maurice van es rooms of now booksoforigin 2020 football death all tags see everything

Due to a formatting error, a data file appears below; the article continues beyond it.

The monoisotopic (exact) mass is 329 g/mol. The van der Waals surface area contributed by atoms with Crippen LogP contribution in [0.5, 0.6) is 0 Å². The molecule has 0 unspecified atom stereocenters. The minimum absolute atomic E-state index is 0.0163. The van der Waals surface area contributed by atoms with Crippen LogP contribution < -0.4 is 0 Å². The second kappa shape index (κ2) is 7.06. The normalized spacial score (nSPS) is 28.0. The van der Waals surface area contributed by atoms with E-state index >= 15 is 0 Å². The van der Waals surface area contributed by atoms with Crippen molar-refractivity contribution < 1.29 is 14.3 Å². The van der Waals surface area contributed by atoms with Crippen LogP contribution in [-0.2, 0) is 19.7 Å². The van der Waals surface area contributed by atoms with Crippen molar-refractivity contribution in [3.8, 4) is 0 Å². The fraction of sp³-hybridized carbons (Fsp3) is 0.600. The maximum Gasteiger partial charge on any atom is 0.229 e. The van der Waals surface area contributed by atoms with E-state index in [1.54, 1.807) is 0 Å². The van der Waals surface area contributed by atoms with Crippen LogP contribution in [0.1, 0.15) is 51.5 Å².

Text As I Was Moving Ahead Occasionally I Saw Brief Glimpses of Beauty (2000) I have never been able really to figure out where my life begins and where it ends. I have never, never been able to figure it all out. What it’s all about, what it all means. So when I began now to put all these rolls of film together, to string them together, the first idea was to keep them chronological. But then I gave up and I just began splicing them together by chance, the way I found them on the shelf. Because I really don’t know where any piece of my life really belongs. Let it be, let it go, just by pure chance, disorder. There is some kind of order in it, order of its own, which I do not really understand, same as I never understood life around me, the real life, as they say, or the real people, I never understood them. I still do not understand them, and I do not really want to understand them. Without knowing, unknowingly, we carry… each of us, we carry with us somewhere deep, some images of Paradise. Maybe not images… some vague, vague feeling where we have been some place… There are places, there are places in which we find ourselves in our lives. I have been in such places where I felt, ah, this must be like Paradise, this is Paradise, or something like that. A little fragment of Paradise. Not only the places… I have been with friends. We have been together, my friends, many times, and we felt some kind of togetherness, something special, and we were elated and we felt, ah, we felt like in Paradise. But we were right here on this Earth. But we were in Paradise… Those brief moments, those moments… And that is maybe what it’s all about… Forget eternity, enjoy. Yes, we enjoyed those moments. Those brief moments, those evenings. And there where many such evenings, many such evenings, my friends. I will never forget them, my friends… I think Nietzsche was the transition. I believe one of the absolute greatest philosophers of the Western culture is Nietzsche. The most precise of all. That’s why he was the greatest influence… He changed my life in 1960. In 1959 I read his “Dramaturgie”, and I read the introduction of the second or third edition, which was years later, and he says, “Oh if I would have only written poetry and incorporated it all, instead of trying to say it as a philosopher! That was my failure”. So I said: “That’s enough. I have to make my films now”. And that’s when I left my job at the Graphic Studios and made “Guns of the Trees”. He had his mind and he continuously struggles… Here I am, in my editing room, this late night, this late night again. I have stopped my tape recorder here... That is, I am rewinding... as I'm working on my sounds... Here I am, just with my images and my sounds, by myself, now, in a practically empty house. Oona is now married and happy and she is in Brooklyn. But actually, this very minute she's watching with Sebastian. They went to a movie. Hollis is out, she left early this morning. I left before her, so I don't know where she is and when she's coming back home. So here I am, just myself, and cats and my images and my sounds. And myself. Myself, wondering, wondering about myself. Actually, maybe I am exaggerating. I'm not really wondering. I'm just doing my work. I'm just working. This is my little workshop here, this little room, loaded, stacked with film, and my two Bayans... Here is one, and here is another. As I'm working on my sounds, I'm not so sure what I'm doing really. It's all chance. I'm going through all the reels of my sounds, picking up this, picking up that, splicing it all together, putting it all together, by chance. Same as the images, same as... I am putting those images together, exactly the same when I originally filmed them: by chance, with no plan, just according to the whim of the moment, what I felt at that moment that I should be filming. This or that, without knowing why. Same with the sounds that I have collected through all those years. I'm picking up all those sounds and putting them here on the soundtrack, by chance. Memories... Memories... Image, sound, memories... No judgement here... positive, negative, good, bad... They're just images and sounds, very very innocent in and by themselves, as they pass through... As they go and they go. Very very innocent. Yes, people are bad, cinema is innocent, innocent. People are not innocent. They are not. Here is a surprise for Chapter Three. Now, what do the normal, regular people usually do? Of course: they get married. So, Hollis and me, that is, the protagonists of this film, we decided to try to be like all the normal, serious people: we decided to get married. Ah, Almus, with your boundless energy! Ah, Jacques Ledoux, sweet Ledoux! Ah, P. Adams, Allan! Ken, and Richard. Harry, I miss your jokes. I miss your jokes. Ah, and there is the man of the minute... and Hollis's father. And Hollis's brother. Watching the snow fall. Keep looking for things, in places, where there is nothing. The dream. The crying room. The crying room. The crying field. There is a room... there is a room, we never see its inside. There is a room in which there is a woman who cries and cries. We hear her crying, but we never see her. The crying field. There is a room. The silence. The silence. But what happens during the silences? Yes, the silences... But what happens during the silences? But what happens during the silences? The pain is stronger than ever. I've seen bits of lost Paradises and I know I'll be hopelessly trying to return, even if it hurts. The deeper I swing into the regions of nothingness, the further I'm thrown back into myself, each time more and more frightening depths below me, until my very being becomes dizzy. There are brief glimpses of clear sky, like falling out of a tree, so I have some idea where I am going, but there is still too much clarity and straight order of things, I am getting always the same number somehow. So I vomit out broken bits of words and syntaxes of the countries I've passed through, broken limbs, slaughtered houses, geographies. My heart is poisoned, my brain left in shreds of horror and sadness. I've never let you down, world, but you did lousy things to me. This feeling of going nowhere, of being stuck, the feeling of Dante's first strophe, as if afraid of the next step, next stage. As long as I don't sum up myself, stay on the surface, I don't have to move forwards, I don't have to make painful and terrible decisions, choices, where to go and how. Because deeper there are terrible decisions to make, terrible steps to take. It's at forty that we die, those who did not die at twenty. It is at forty that we betray ourselves, our bodies, our souls, by either staying on the surface or by going further but through the easiest decisions, retarding, throwing our souls back by thousands of incarnations. But I have come close to the end now, it's the question will I make it or will I not. My life has become too painful and I keep asking myself, what I am doing to get out of where I am, what am I doing with my life. It took me long to realize that it's love that distinguishes man from stones, trees, rain, and that we can lose our love and that love grows through loving. Yes, I've been so completely lost, so truly lost. There were times I wanted to change the world, I wanted to take a gun and shoot my way through the Western Civilization. Now I want to leave others alone, they have their terrible fates to go. Now I want to shoot my own way through myself, into the thick night of myself. Thus I change my course, going inwards. Thus I am jumping into my own darkness. There must be something, somehow, I feel, very soon, something that should give me some sign to move one or another direction. I must be very open and watchful now, completely open. I know it's coming. I am walking like a somnambulist waiting for a secret signal, ready to go one or another way, listening into this huge white silence for the weakest sign or call. And I sit here alone and far from you. And it's night and I'm reflecting on everything all around me, and I am thinking of you. I saw it in your eyes, in your love, you too are swinging towards the depths of your own being in longer and longer circles. I saw happiness and pain in your eyesand reflections of the Paradises lost and regained and lost again, that terrible loneliness and happiness. Yes, and I reflect upon this and I think about you, like two lonely space pilots in outer cold space, as I sit here this late night alone and I think about all this. So, my dear viewers, we have arrived at Chapter Four. Sorry that nothing much, nothing extraordinary has so far happened in this movie. Nothing much extraordinary. It's all very simple daily activities, life. No drama, no great climaxes, no tension. What will happen next. Actually, the titles in this movie tell you right there what's going to happen. I guess, by now you have noticed that I do not like any suspense. I want you to know exactly, or at least approximately, what's coming, what's happening. Though, again, as you have noticed, nothing much is happening anyway. So let's continue, and see, maybe something will happen. Maybe. If not, forgive me, dear viewers. If nothing happens, let's continue anyway. That's how life is. It's always more of the same. Always more of the same. One day follows another, one second follows another second. OK, I'll give you now some suspense and let's see... Let's see how the time is going... I'll record exactly one minute beginning now. Cut! That was one minute. One minute is longer than one thinks. And the mist now covers the sand. And the mist now covers the sand. I have been so totally alone with myself for so long. I've been so totally alone with myself for so long. He sits under the tree in the park, listening to the leaves of the trees in the wind. That day you wanted to come with me, but you couldn't. I went alone, but it wasn't the same. You said you had a feeling that in one of my lives I had something to do with the circus. You said, you could see me in Spain. No image. Only soundtrack of Louis and Storm discussing something. Bits, glimpses of mystics. My dear viewer, it's midnight now. I am talking to you and it's very very late in my little room. I'm looking at these images and I'm trying to provide you with some sounds to go with these images, and my imagination. My mind has just stopped dead. I am looking at these images, now, many many years later. I recognize and remember everything. What can I tell to you, what can I tell to you. No. No. These are images that have some meaning to me, but may have no meaning to you at all. Then, suddenly, this being midnight, I thought: there is no image that wouldn't relate to anybody else. I mean, all the images around us, that we go through our lives, and I go filming them, they are not that much different from what you have seen or experienced... From what you have seen or experienced. All our lives are very very much alike. Ah, my dear Blake! Just a drop of water. We are all in it and nothing, there is no big difference, no essential difference between you and me, no essential difference. You must by now come to a realization that what you are seeing is a sort of masterpiece of nothing. Nothing. You must have noticed my obsession with what's considered as nothing, in cinema and life, nothing very important. We all look for those very important things... Very important things. And here there is nothing important, nothing. It's all little daily scenes, personal little celebrations and joys. Nothing important. It's all nothing. Nothing. That is, if you have never experienced the ecstasy of a child making the first steps... The incredible importance of that moment, of a child making his first steps. Or the importance, the incredible importance of a tree in the Spring suddenly all in blossoms. All in blossoms! The miracle... Miracles of every day, little moments of Paradise that are here now. Next moment maybe they are gone. Totally insignificant... but great. "The reader should be carried forward not merely or chiefly by the mechanical impulse of curiosity, not by a restless desire to arrive at the final solution, but by the pleasurable activity of the journey itself." Coleridge. Is it June? Yes, June 26th, oh boy! June 26th. Now what do we have to say for ourselves on this day? June 23rd. The voice said: “You don't have to go anywhere. You just have to make yourself ready. Prepare yourself. Know it's there. It will come by itself. Your work is here, it will come by itself. Just have trust and knowing, and be open and ready. Don't worry, don't frustrate. It will come. By the time a viewer, that is you, reaches Chapter Six, one expects, that is you, you expect, you expect to find out... more about the protagonist, that is me, the protagonist of this movie. So I don't want to disappoint you. All I want to tell you, it's all here. I am in every image of this film, I am in every frame of this film. The only thing is: you have to know how to read these images. How? Didn't all those French guys tell you how to read the images? Yes, they told you. So, please, read these images and you'll be able to tell everything about me. So, here it is, Chapter Six. Ah, the summers of New York! The summers, when everybody is leaving the town, when I can walk the streets just almost by myself, and the sun beating on the streets, and sweating, and hot, I like it, I am in ecstasy during those days, weeks of the midsummer, the hottest time in New York. I like it, I like New York when it's hot and when I am sweating and I am walking the streets. I have walked those streets all my New York life, many many years. I have memories... I have memories of those streets, going back many many many years. The summers... the summers of New York. Ecstatic! New York downtown rooms are hot and the mysterious wind comes through the windows and blows the curtains gently. Ah, the winds of New York summers! You sit or maybe you lie in your hot bed in your hot room, and you are sweating, and you don't know what to drink, and whatever you drink comes out immediately through your skin as sweat. Ah, those are the days that I like! And you sit maybe by the window and you look out, and maybe you don't even have a fan going, and it's hot in the room too, and you look out, and it's all white and washed out by the sun. Ah, then you go to the park, and you lie in the grass and you look at the blue sky, maybe there is not a single cloud in it, and it's hot, and it's hot. There are millions of people around you on the blankets, the trees, the trees, and there is you, maybe just by yourself, in the middle of the summer. Ah, what an ecstasy, what an ecstasy! As I was watching you that moment, I thought there can not be anything more beautiful or more important on this earth, between heaven and earth, as you were there one with them, one with heaven and earth, giving life, giving life to Oona. I admired you that moment and I knew that you were completely somewhere else, somewhere else where I could never be, something I could never totally understand. The beauty of the moment, that moment, was beyond any words. Now, this is from William Carlos Williams, from his autobiography: "That is the poet's business, not to talk in vague categories but to write particularly, as a physician works upon a patient, upon the thing before him, in the particular to discover the universal". John Dewey had said: "I discovered it quite by chance. The local is the only universal, upon that all art builds". Quotes closed. Then all the sound stops suddenly. My dear viewers, I guess you have come to another realization by now: and that is, that I am not really a filmmaker. I do not make films. I just film. I am obsessed with filming. I am really a filmer... It's me and my Bolex. I go through this life with my Bolex and I have to film what I see, what is happening right there. What an ecstasy just to film. Why do I have to make films when I can just film! When I can just film, whatever is happening there, in front of me and now, my friends, whatever I see. I may not be even filming the real life, I may be just filming my memories. I don't care! I just have to film. Like, I have to film snow. I have to film snow. How much snow there is in New York? But you'll see a lot of snow in my films. Snow is like the mud of Lourdes. Why do they always, when they paint Paradise, show it just full of exotic trees? No! Paradise, my Paradise was full of snow! I tell you: Paradise was full of soft, white snow, and I used to roll in it and I was so free and happy. I was in Paradise. I knew... I know when I as a child I was in Paradise. I know. I guess I am a romantic. You can call me a romantic. It's OK with me. I do not understand, I never really understood, never really lived in the so-called real world. I lived... I live in my own imaginary world, which is as real as any other world, as real as the real worlds of all the other people around me. You also live in your own imaginary worlds. What you are seeing is my imaginary world, which to me is not imaginary at all. It's real. It is as real as anything else under the sun. So let us continue... Let us continue. As I am putting these pieces of film together, this late evening, I am thinking about myself, I am thinking how during the years, I have covered myself with layers of civilization, so many layers that now even myself I don't see how easily wounds are made deep inside... Deep inside by things that I don't even suspect. What do I know about this civilization, this life? I know nothing. I do not understand anything. And I know nothing. I know nothing. I do not know how I managed to reach this point, how I have reached this point in my life. But I continue moving ahead, slowly, moving ahead, and some glimpses of happiness and beauty come my way, by chance, when I do not even expect it... when I do not even expect it... So I keep moving ahead, I keep moving ahead, my friends... I understand animals: cows, horses, cats, dogs... But I do not understand people. I do not understand people. So let us continue. Life goes on. My camera... To film... I am not making films. I am just filming. The ecstasy of filming, just filming life around me, what I see, to what I react, to what my fingers, my eyes react, this moment, now, this moment when it's all happening. Ah, what ecstasy! So let us continue. It's very late at night now, in New York and in my little room, where I am putting all these pieces together. It seems that the only time I have for myself is those late late night hours when everybody's sleeping, when the air is clearer from all that daily noise, activity. Those are the little bits of time and, of course, it has always been so, that is why this film consists of little bits, fragments of time, time from my life... little fragments. But sometimes the fragments contain all that there is, as Blake said... In the background you can hear some noises from the New Year's celebration. New Year's 1999 into 2000. Tomorrow will be the first day of the year 2000. I am here in my editing room splicing. I made about one hundred and fifty splices today, and I am looking at my old footage, footage of the XXth century, the last quarter of the XXth century, as the world is celebrating the new year. The new year... I am celebrating all the past years in this footage, this film. It's about twenty minutes to the end of this millennium as I sit here, in my editing room making splices, splicing little bits of my own past, my own millennium. Each of us have our own millenniums, millennia, and they could be longer or shorter. And when I look now at this footage, I look at it from completely somewhere else, I am completely somewhere else now. This is me, there, here, and it's not me anymore, because I am the one who is looking at it now, at myself, at my life, my friends, the last quarter of the Century. Now it's about seventeen minutes to the end of this century, this millennium. It's just time. Time goes on, life goes on; same as this film is going on through the projector gate. The film, these images recorded casually at different times, long ago, and they mean just what they mean, just what they are, and nothing else beyond themselves. The Sundays... The Sundays in Central Park, when you sit in the grass... when you sit in the grass with friends and, maybe, a bottle of wine, and some cheese and some Italian sausage. Ah, the ecstasy, the beauty, the happiness of Sundays in Central Park! If you have never spent Sunday, many Sundays, as many Sundays as I have spent there, you'll never know the happiness, the pleasure, the ecstasy, the beauty of Central Park on Sundays. Central Park! Summers in Central Park... The summers of Central Park... The seasons of the year pass New York, quietly, very often unnoticed. Here is winter and then, before you know, suddenly, Spring. Sometimes you think it's already Spring, and then, it snows for a surprise. And then again, the Spring takes over and suddenly everything is blooming. Everything is blooming and you know then it's really Springtime. Yes, it is Springtime. And then you go to the Central Park. Eh, my friends! The Spring, the summers of New York!... I don't think you believe me. But I tell you: it is beautiful in New York in the Spring. And when the summers come, I am ecstatic, I don't want to go anywhere, I want to stay here, in New York. Memories, memories... They come and go, in no particular order. I remember this, I remember that; places, faces, situations, they come and go, they come and go. My dear friends, to be in Paradise is to be with good old friends. Ah, my friends! The hours, the evenings we spent together! That was Paradise. As time goes... as time goes, there is nothing more important than good friends, my friends! As I sit in my room this late night and look at some of the images that I am splicing, putting together, I wonder how much of yourselves you'll see and recognize in these images. I am talking to you now, Oona and Sebastian and Hollis. I am talking to you now. These are my memories. Your memories of the same moments, if you'll have any, will be very different. These are my memories, the way I saw it when I was filming it. It was through my childhood memories, I guess, I was filming my own memories, my own childhood, as I was filming your childhood. I picked up those moments to which I responded, coming, remembering my own childhood. So I do not know how much of yourselves you'll see in it, though it was all real, it was all real life. It's you, it's you in every frame of this film, though it's seen by me. But it is you. You'll see it all very differently. It will mean completely something else, these images, to you than to me. Yes... It's late night again. The city is sleeping. I am here alone, looking at these images, fragments of my and your lives; talking into this mike, by myself, by myself... I am still in Provence, this evening, here, in my editing room, this late night. I am in Provence! I feel the sun, I feel the lightness, I see the landscape, the trees, the flowers. I can smell the air of Provence and I can feel the happiness, the happiness of that summer in Provence, as we, Hollis and me, as we were driving through the little towns up and down and around hills, little towns. Provence! As we drank the wine of Provence, the air of Provence. Ah, the happiness, the ecstasy of that summer. It's still here, now, with me, this very moment, it's stronger than anything that I have experienced, gone through. Today... today, now and in New York it's much much stronger and closer and much more real. You ask me about beauty! What do I know about beauty! But I know that I have experienced moments of happiness. Moments of happiness... and that was, if there is beauty, that was beauty. Provence is beauty. Being in love is beauty. Drinking the wine of Provence is beauty. That was, that is beauty, my friends! Yes, friends is beauty. To have a glass of wine with friends, old friends and new friends, is beauty. I drink to you tonight, here, by myself, I lift my glass of Provence wine, Ben's wine, to you, my friends! My dear viewers: as we continue I do not feel any guilt making you watch these very personal insignificant moments of my life. We all look for something more important... for something more important... But, as life goes, at some point we realize that one day follows another, and things that we felt were so important yesterday we feel we have forgotten them already today. Life is continuing... Life is continuing... And what's important to me may be totally unimportant to you, totally unimportant to you... Though everything eventually passes, except this very, this very very moment, and the next second we are in another moment and something else happens and everything else is gone, is past, is memory, is memory. But some of the memories... no, they never really go away. Nothing really goes away, it's always here, and sometimes it takes over you, and it's stronger than any reality around you, around me, now. That is... reality. That is real. That is really real, though it's not here anymore, as they say, it's not here anymore. But it's here for me, it's here and now. I don't know what life is. I know nothing about what life is. I have never understood life, the real life. Where do I really live? I do not know. I do not know where I come from, where do I go. Where am I, where am I? I do not know. I do not know where I am, and where I am going to and where I'm coming from. I know nothing about life. But I have seen some beauty, I have seen some brief... Brief glimpses of beauty and happiness... I have seen, I know. I have seen some happiness and beauty. I do not know where I am. I do not know where I am! But I know I have experienced some moments of beauty, brief moments of beauty and happiness, as I am moving ahead, as I am moving ahead, my friends! I have, I know, I know I have experienced some brief brief moments of beauty! My friends! My friends!